We are, to use Walter Harrelsonís phrase, those who have been grasped by utter truth, without claiming that we have the exclusive truth. The truth of God revealed to us in Jesus the Christ is utter truth, but we do not claim sole ownership of that truth. Godís light shines where it shines. We are responsible for the light given us.
So let us not draw back from zeal. Let us be willing to get close enough to Godís light and truth that we burst into flame.
Annie Dillard was writing in a cabin in the Northwest. As she wrote she watched a moth fly around her candle. It moved too close and suddenly its wings burst into flame. Then the wingless body attached itself upright in the hot wax, and the hollow body became a new wick drawing the wax, becoming a flame.
It became for Dillard a metaphor of the vocation of the artist and of the saint:
We bear the light as we grow close enough to the light of God that we become flame. We are not the only bearers of the light, but it is the light we bear.
So donít shrink back, play small, hide the light. Let it shine.
I must say I am thrilled with evidences that we are beginning more and more to let our light shine.
This yearís pledging campaign ended with a 10% increase over last yearís pledges -- and that in difficult economic times. And our younger people really came through. Our number of families under forty pledging rose from 19 to 62, over 300%! The budget we vote upon today will help us be a better witness to our city -- and this because of your commitment and sacrifice.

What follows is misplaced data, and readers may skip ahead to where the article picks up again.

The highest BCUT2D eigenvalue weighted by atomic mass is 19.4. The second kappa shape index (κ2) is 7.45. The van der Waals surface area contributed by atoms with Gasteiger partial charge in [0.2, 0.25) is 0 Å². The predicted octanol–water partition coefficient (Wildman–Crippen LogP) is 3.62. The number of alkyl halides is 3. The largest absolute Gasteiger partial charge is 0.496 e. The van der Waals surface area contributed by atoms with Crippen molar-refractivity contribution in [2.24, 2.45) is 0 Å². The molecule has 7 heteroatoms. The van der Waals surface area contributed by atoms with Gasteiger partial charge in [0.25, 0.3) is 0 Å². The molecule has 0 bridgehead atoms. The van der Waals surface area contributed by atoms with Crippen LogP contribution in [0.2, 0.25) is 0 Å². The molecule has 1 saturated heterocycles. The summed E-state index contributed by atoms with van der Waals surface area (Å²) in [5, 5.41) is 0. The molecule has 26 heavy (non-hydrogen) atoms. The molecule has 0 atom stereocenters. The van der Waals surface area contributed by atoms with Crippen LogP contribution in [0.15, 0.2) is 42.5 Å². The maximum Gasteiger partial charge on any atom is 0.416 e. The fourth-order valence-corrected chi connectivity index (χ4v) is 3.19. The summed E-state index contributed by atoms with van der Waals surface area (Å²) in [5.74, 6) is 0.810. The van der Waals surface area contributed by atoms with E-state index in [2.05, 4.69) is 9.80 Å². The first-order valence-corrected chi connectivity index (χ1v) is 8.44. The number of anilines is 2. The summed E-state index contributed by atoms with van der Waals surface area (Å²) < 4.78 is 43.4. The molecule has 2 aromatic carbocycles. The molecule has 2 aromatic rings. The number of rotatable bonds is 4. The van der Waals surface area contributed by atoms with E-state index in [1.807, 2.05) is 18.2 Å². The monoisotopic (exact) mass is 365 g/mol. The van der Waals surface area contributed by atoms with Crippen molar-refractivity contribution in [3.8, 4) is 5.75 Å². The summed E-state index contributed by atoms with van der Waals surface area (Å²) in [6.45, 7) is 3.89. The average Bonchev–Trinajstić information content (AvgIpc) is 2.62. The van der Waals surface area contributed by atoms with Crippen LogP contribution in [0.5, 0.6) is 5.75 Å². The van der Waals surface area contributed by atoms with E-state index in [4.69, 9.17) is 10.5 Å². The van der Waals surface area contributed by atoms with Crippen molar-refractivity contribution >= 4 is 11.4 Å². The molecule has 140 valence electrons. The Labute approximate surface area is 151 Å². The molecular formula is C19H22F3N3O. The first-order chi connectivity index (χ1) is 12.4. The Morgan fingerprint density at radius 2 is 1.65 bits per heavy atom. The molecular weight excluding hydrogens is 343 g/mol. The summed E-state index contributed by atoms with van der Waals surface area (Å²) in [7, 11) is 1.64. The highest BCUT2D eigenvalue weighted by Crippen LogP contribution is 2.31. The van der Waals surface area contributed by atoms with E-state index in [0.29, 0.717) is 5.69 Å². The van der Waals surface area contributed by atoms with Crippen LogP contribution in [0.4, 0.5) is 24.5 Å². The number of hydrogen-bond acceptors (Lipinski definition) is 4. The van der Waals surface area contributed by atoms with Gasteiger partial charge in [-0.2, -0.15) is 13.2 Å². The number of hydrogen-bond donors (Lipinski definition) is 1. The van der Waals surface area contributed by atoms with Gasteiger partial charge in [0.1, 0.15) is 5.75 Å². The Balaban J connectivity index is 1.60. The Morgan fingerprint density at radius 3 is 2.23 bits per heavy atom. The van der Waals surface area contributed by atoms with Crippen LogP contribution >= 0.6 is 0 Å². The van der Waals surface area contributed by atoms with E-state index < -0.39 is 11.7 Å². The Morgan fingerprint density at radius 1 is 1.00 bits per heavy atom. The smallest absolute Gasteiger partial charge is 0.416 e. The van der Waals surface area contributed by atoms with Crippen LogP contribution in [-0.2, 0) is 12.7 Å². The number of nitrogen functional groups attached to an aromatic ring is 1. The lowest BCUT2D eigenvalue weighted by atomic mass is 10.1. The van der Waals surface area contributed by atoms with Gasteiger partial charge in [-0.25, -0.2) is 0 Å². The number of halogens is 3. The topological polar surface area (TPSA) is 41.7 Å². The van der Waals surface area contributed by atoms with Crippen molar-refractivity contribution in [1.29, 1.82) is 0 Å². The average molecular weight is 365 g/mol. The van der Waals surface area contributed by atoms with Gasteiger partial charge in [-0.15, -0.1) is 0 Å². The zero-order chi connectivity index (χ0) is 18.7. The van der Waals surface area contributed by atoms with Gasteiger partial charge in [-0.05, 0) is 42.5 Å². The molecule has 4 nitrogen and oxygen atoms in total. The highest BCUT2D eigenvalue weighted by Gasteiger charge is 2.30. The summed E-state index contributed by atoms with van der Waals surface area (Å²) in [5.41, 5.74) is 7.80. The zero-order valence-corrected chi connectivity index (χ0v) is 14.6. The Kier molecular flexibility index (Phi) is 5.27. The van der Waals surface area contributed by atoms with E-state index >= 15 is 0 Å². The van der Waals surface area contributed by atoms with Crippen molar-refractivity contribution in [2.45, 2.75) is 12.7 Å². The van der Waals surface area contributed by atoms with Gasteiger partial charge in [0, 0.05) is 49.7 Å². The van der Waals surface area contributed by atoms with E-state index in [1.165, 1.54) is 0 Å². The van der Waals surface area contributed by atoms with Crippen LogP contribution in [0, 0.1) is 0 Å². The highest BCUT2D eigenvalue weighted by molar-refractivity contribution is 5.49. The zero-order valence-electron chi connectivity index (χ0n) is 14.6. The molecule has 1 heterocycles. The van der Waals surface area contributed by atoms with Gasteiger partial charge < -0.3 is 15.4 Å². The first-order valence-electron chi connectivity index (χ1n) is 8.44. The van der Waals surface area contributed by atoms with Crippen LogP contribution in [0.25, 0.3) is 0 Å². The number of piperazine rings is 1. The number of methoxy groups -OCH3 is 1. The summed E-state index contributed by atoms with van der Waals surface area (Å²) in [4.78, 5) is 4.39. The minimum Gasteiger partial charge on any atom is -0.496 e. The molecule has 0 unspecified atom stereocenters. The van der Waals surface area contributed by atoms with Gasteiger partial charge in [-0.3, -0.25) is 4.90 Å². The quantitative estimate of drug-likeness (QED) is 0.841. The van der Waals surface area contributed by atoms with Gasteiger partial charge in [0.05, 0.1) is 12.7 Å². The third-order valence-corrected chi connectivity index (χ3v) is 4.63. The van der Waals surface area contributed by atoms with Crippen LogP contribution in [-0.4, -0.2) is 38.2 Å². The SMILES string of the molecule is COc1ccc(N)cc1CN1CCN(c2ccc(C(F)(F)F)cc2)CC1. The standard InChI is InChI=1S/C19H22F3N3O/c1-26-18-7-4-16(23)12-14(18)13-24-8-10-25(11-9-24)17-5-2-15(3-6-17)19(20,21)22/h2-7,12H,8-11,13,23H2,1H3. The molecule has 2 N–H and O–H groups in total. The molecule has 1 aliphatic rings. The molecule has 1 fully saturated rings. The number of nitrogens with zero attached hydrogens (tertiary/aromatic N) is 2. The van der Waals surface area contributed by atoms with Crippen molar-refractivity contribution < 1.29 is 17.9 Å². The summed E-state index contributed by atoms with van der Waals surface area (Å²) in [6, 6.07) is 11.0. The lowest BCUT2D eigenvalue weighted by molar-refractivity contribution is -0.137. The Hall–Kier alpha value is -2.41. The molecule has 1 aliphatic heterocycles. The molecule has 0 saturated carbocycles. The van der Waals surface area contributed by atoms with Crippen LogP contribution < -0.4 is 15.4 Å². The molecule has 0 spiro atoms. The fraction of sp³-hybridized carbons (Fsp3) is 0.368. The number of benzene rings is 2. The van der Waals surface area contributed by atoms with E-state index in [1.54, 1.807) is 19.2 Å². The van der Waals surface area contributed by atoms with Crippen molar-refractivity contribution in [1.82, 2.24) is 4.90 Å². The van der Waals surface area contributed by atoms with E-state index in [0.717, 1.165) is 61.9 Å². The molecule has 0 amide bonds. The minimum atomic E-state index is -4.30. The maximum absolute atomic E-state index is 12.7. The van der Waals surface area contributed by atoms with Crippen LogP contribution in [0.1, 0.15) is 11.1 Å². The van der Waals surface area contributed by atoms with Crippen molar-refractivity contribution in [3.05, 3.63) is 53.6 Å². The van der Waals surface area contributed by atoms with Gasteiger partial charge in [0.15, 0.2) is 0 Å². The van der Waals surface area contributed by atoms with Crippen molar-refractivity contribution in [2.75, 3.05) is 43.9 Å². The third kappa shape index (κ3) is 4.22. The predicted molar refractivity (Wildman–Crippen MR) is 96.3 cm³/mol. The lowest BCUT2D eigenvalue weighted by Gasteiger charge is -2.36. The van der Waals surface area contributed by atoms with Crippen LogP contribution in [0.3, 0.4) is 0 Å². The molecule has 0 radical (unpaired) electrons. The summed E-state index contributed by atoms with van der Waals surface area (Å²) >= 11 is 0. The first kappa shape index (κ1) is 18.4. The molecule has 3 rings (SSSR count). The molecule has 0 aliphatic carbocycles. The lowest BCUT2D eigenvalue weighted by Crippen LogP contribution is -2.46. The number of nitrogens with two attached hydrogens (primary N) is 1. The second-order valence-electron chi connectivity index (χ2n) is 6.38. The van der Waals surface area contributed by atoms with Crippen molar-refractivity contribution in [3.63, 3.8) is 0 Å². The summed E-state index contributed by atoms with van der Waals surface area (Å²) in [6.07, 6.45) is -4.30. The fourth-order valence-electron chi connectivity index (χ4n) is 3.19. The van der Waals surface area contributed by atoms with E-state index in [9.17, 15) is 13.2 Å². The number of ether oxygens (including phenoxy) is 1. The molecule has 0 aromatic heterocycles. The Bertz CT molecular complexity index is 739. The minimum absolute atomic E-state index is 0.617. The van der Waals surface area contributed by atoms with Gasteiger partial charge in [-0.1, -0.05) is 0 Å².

Have you noticed we have lit our steeple and the front of the church? Our churchís beauty shines for all to see at night. Neighbors have called to thank us for letting the beauty of this place shine. Imagine that! Happy call from neighbors. Itís a little thing, but an important symbol.
And we are designing a beautiful sign for the front lawn letting people know who we are. As soon as we get city approval we are ready to go. Now people who drive by can tell who we are. Weíre the only church I know whose sign is smaller than its door mat.
A month or so ago I was about to process down the aisle to officiate a wedding. I was in the narthex. A group of six or eight came and were ushered to their seats. Several minutes later they all got up to leave. As they passed me they sheepishly said: "Wrong place, weíre supposed to be at Belk Chapel at Queens!" I pointed them across the street.
Soon we will no longer be the unmarked church. A little thing, but a sign we aim to be a light to the world, Myers Park Baptist Church, an ecumenical church in the Baptist tradition.
The scripture says that God has given us to be a light to the nations. Itís an image to ponder. God gives us to people; God gives people to us that we might be light and love to them. Whom has God placed in your life? To whom have you been given? Your spouse, your children, your parents, your closest friends? There is a "givenness" about your calling. So bloom where youíre planted, shine where you are, love the one youíre with.
Then look beyond to your neighbor at work, at church, at home, not the neighbor youíd choose but the one you have. Then look outward to our city called Charlotte, to Lakewood, to Camden, New Jersey, to Ecuador.
Where is God calling you to be salt and light? Where is Jesus calling you to follow?
From the fourth-century desert tradition comes the story of the monk who came to the desert father, Abba Joseph, not entirely satisfied with his spiritual life. "Iíve done my prayers, kept the commandments. I try to live in peace and purify my thoughts. What else can I do?" he asked.
Abba Joseph answered, "You could become flame."3
1. Jesus Tales (San Francisco: Northpoint Press,
2. Annie Dillard, Holy the Firm (New York: Harper and Row, Publishers, 1977), pp. 71-72.
3. Cited in Roberta Bondi, To Pray and to Love (Minneapolis: Fortress Press, 1991), p. 7.